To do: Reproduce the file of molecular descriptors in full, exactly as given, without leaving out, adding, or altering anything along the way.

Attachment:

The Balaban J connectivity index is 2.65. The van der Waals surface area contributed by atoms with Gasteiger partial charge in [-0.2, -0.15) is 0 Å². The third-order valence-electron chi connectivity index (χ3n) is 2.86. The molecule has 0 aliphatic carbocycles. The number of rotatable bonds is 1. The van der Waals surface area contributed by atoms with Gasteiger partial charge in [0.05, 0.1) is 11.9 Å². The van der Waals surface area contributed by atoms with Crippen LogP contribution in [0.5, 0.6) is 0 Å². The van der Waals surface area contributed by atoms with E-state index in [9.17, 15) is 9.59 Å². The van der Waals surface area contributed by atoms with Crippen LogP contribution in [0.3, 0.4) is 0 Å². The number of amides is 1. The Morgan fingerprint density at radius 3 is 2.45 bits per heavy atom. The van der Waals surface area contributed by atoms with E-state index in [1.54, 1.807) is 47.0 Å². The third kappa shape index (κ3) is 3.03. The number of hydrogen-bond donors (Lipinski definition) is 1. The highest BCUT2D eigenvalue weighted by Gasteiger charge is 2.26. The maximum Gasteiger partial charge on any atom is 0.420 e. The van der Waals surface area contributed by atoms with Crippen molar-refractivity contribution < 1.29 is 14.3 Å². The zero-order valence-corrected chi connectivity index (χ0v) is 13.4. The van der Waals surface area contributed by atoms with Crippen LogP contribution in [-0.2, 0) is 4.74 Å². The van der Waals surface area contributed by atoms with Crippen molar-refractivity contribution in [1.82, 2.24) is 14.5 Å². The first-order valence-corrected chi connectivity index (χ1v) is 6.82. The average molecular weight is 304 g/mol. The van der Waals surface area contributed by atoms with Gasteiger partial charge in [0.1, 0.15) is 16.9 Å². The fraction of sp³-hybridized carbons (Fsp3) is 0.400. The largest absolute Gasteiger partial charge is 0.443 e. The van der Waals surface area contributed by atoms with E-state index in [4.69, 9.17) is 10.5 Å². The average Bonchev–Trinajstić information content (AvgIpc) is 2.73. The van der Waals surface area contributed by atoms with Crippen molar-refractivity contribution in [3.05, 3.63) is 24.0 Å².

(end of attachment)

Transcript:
The Balaban J connectivity index is 2.65. The van der Waals surface area contributed by atoms with Gasteiger partial charge in [-0.2, -0.15) is 0 Å². The third-order valence-electron chi connectivity index (χ3n) is 2.86. The molecule has 0 aliphatic carbocycles. The number of rotatable bonds is 1. The van der Waals surface area contributed by atoms with Gasteiger partial charge in [0.05, 0.1) is 11.9 Å². The van der Waals surface area contributed by atoms with Crippen LogP contribution in [0.5, 0.6) is 0 Å². The van der Waals surface area contributed by atoms with E-state index in [9.17, 15) is 9.59 Å². The van der Waals surface area contributed by atoms with Crippen LogP contribution in [0.3, 0.4) is 0 Å². The number of amides is 1. The Morgan fingerprint density at radius 3 is 2.45 bits per heavy atom. The van der Waals surface area contributed by atoms with E-state index in [1.54, 1.807) is 47.0 Å². The third kappa shape index (κ3) is 3.03. The number of hydrogen-bond donors (Lipinski definition) is 1. The highest BCUT2D eigenvalue weighted by Gasteiger charge is 2.26. The maximum Gasteiger partial charge on any atom is 0.420 e. The van der Waals surface area contributed by atoms with Crippen molar-refractivity contribution < 1.29 is 14.3 Å². The zero-order valence-corrected chi connectivity index (χ0v) is 13.4. The van der Waals surface area contributed by atoms with Crippen LogP contribution in [-0.2, 0) is 4.74 Å². The van der Waals surface area contributed by atoms with Crippen molar-refractivity contribution in [1.82, 2.24) is 14.5 Å². The first-order valence-corrected chi connectivity index (χ1v) is 6.82. The average molecular weight is 304 g/mol. The van der Waals surface area contributed by atoms with Gasteiger partial charge in [0.1, 0.15) is 16.9 Å². The fraction of sp³-hybridized carbons (Fsp3) is 0.400. The largest absolute Gasteiger partial charge is 0.443 e. The van der Waals surface area contributed by atoms with E-state index in [4.69, 9.17) is 10.5 Å². The average Bonchev–Trinajstić information content (AvgIpc) is 2.73. The van der Waals surface area contributed by atoms with Crippen molar-refractivity contribution in [3.05, 3.63) is 24.0 Å².